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Diana Krall: “Cry Me a River” and “Route 66”

Jazz pianist and singer Diana Krall is married to Elvis Costello. Their wedding, according to Wikipedia, took place at Elton John’s estate. AllMusic puts Krall and her music in context:

With her pre-bop piano style, cool but sensual singing, and fortuitously photogenic looks, Diana Krall took the jazz world by storm in the late ’90s. By the turn of the century she was firmly established as one of the biggest sellers in jazz. Her 1996 album All for You was a Nat King Cole tribute that showed the singer/pianist’s roots, and since then she has stayed fairly close to that tradition-minded mode, with wildly successful results.

Krall got her musical education when she was growing up in Nanaimo, British Columbia, from the classical piano lessons she began at age four and in her high-school jazz band, but mostly from her father, a stride piano player with an extensive record collection. “I think Dad has every recording Fats Waller ever made,” she said, “and I tried to learn them all.” (Continue Reading…)

Here’s What’s Here

The Daily Music Break explores every genre of music, from hip hop to opera. It's simple: Boundaries are dumb. It's all good. Here is more about the site and here is our index:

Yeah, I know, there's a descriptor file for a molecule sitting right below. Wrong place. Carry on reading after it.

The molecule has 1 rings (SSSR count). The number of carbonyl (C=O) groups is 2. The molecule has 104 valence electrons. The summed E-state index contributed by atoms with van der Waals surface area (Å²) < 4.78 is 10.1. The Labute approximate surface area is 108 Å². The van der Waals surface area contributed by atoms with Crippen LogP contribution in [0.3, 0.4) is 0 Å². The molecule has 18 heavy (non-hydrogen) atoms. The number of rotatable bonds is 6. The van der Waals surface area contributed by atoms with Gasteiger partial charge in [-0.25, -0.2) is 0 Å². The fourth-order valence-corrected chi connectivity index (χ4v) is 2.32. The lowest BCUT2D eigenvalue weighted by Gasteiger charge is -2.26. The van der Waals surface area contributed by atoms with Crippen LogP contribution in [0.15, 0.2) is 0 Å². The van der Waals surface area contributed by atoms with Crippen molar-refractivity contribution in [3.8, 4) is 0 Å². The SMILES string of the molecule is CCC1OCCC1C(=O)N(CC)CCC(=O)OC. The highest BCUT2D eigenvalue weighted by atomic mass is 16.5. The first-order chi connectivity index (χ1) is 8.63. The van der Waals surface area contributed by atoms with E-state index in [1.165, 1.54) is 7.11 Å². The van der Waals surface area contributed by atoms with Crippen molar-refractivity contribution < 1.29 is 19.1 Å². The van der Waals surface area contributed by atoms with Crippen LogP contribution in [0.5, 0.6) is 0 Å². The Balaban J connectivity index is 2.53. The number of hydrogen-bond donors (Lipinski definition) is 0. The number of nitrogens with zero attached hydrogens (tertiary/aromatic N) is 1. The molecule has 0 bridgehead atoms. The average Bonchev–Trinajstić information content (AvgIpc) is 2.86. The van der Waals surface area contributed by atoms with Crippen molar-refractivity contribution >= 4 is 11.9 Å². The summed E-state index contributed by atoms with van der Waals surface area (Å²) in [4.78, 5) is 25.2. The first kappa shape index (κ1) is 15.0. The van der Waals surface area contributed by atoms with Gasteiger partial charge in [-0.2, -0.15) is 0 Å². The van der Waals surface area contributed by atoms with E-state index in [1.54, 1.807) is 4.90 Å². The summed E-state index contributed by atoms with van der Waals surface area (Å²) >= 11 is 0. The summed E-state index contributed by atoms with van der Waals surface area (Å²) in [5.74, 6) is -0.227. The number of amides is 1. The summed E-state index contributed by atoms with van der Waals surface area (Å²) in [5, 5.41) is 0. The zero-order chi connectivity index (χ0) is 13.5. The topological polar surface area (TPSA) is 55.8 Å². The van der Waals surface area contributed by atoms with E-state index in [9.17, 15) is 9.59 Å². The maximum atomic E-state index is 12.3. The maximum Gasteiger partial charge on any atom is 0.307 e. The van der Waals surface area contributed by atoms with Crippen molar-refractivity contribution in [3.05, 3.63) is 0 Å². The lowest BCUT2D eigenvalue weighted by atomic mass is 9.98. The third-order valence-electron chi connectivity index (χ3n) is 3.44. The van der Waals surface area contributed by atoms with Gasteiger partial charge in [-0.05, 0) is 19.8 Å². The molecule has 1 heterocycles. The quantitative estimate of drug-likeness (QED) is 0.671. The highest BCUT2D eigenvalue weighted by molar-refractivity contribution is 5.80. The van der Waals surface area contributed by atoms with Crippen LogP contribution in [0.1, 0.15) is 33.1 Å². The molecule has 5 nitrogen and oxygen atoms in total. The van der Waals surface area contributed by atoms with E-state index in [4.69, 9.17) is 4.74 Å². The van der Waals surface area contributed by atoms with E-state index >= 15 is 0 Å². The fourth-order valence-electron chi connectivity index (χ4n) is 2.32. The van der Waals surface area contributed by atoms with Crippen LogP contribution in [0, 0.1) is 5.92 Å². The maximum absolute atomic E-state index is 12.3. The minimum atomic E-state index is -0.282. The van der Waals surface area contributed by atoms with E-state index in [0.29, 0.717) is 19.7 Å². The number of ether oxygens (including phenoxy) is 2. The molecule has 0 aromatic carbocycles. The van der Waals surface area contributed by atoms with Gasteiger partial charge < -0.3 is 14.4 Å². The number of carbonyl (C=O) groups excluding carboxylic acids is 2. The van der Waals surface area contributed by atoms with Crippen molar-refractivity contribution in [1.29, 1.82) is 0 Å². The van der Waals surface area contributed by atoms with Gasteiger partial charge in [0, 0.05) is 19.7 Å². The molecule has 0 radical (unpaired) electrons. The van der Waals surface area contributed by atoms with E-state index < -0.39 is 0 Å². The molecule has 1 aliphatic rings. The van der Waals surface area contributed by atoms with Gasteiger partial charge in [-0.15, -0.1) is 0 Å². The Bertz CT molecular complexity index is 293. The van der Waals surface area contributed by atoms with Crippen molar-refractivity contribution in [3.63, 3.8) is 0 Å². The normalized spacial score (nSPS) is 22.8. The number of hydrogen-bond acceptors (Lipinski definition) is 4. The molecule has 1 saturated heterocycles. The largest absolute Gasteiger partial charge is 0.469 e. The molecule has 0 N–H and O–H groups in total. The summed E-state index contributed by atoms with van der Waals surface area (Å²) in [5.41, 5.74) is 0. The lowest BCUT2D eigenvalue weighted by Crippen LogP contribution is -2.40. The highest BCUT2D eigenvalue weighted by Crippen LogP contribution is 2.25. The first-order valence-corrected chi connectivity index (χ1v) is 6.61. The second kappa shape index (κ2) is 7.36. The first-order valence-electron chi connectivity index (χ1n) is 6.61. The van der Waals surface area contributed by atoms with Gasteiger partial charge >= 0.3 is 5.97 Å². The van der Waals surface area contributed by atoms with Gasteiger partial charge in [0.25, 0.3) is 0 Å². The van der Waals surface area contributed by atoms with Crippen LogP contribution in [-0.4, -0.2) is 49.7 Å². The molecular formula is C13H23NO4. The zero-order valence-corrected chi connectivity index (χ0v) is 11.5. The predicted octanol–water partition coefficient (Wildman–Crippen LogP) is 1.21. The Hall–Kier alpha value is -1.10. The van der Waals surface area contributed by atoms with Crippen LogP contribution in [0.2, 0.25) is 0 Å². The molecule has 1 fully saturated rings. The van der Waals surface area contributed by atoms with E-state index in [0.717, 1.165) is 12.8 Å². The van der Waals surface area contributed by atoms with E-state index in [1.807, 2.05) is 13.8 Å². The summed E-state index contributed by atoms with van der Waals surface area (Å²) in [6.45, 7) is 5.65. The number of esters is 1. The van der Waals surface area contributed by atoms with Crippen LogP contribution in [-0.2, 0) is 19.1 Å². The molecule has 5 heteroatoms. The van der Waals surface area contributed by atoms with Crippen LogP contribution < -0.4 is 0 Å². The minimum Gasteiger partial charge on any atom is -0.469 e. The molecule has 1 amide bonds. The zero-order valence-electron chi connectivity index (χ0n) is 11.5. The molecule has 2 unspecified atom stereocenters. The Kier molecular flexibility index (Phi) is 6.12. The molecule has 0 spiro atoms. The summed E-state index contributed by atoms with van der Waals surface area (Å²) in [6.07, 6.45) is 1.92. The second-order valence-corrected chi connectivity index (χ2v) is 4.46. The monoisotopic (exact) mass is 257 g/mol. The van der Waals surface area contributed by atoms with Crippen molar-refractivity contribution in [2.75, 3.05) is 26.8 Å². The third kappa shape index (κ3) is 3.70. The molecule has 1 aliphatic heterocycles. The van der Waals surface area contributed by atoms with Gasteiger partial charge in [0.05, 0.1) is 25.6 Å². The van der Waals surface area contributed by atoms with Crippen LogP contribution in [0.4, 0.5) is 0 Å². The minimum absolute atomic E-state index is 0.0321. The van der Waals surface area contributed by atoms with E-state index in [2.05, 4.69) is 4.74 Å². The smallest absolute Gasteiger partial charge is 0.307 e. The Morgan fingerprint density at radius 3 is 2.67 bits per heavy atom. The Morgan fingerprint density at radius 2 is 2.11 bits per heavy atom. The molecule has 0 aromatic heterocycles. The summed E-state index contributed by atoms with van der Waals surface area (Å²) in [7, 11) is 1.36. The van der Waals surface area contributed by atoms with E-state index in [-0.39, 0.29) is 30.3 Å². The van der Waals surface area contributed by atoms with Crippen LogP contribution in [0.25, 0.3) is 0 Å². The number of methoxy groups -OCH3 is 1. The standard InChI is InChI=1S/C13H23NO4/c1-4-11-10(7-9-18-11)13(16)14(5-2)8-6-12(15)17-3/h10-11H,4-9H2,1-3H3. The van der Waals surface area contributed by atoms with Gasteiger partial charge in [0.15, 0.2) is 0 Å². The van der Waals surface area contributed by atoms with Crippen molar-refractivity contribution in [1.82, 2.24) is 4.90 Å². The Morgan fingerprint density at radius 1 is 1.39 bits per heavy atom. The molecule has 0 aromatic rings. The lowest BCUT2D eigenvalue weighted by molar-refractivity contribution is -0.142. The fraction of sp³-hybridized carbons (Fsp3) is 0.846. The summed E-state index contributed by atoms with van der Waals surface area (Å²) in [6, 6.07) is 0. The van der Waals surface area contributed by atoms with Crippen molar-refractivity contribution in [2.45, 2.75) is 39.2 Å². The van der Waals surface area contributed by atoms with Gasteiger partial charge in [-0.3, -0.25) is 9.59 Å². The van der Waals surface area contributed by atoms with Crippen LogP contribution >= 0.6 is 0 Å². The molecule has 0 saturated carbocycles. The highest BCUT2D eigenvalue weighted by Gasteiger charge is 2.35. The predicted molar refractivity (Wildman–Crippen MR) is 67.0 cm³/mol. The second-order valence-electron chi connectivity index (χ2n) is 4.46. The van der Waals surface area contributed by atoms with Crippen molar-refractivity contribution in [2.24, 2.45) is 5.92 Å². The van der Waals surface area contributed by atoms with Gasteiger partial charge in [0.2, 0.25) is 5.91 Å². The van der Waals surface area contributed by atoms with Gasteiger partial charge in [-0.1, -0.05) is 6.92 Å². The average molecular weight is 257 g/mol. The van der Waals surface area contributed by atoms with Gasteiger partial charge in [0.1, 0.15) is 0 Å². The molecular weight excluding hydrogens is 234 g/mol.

--A Tribe Called Quest to The Dick Hyman Trio (In other words, A to H)

--Indigo Girls to Queen Ida (I to Q)

--Radiohead to ZZ Top (R to Z)

Reading Music

The stories of the great bands and musicians are fascinating. Musicians as a group are brilliant, but often troubled. The combination of creativity and drama makes for great reading.

Here are some books to check out.

Duke Ellington brought class, sophistication and style to jazz which, until that point, was proudly unpolished and raucous. His story is profound. The author, Terry Teachout, also wrote "Pops," the acclaimed bio of Louis Armstrong. Click here or on the image.

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What else is there to say? Here is the story behind every song written by The Beatles. Click here or on the image.

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The Grateful Dead don't get enough credit for the profound nature of its lyrics. Many of the band's songs are driven by a deep and literate Americana ("I'm Uncle Sam/That's who I am/Been hidin' out/In a rock and roll band" and "Majordomo Billy Bojangles/Sit down and have a drink with me/What's this about Alabama/Keeps comin' back to me?").

David Dodd's exhaustive study tells the story, song by song. Click here or on the image.

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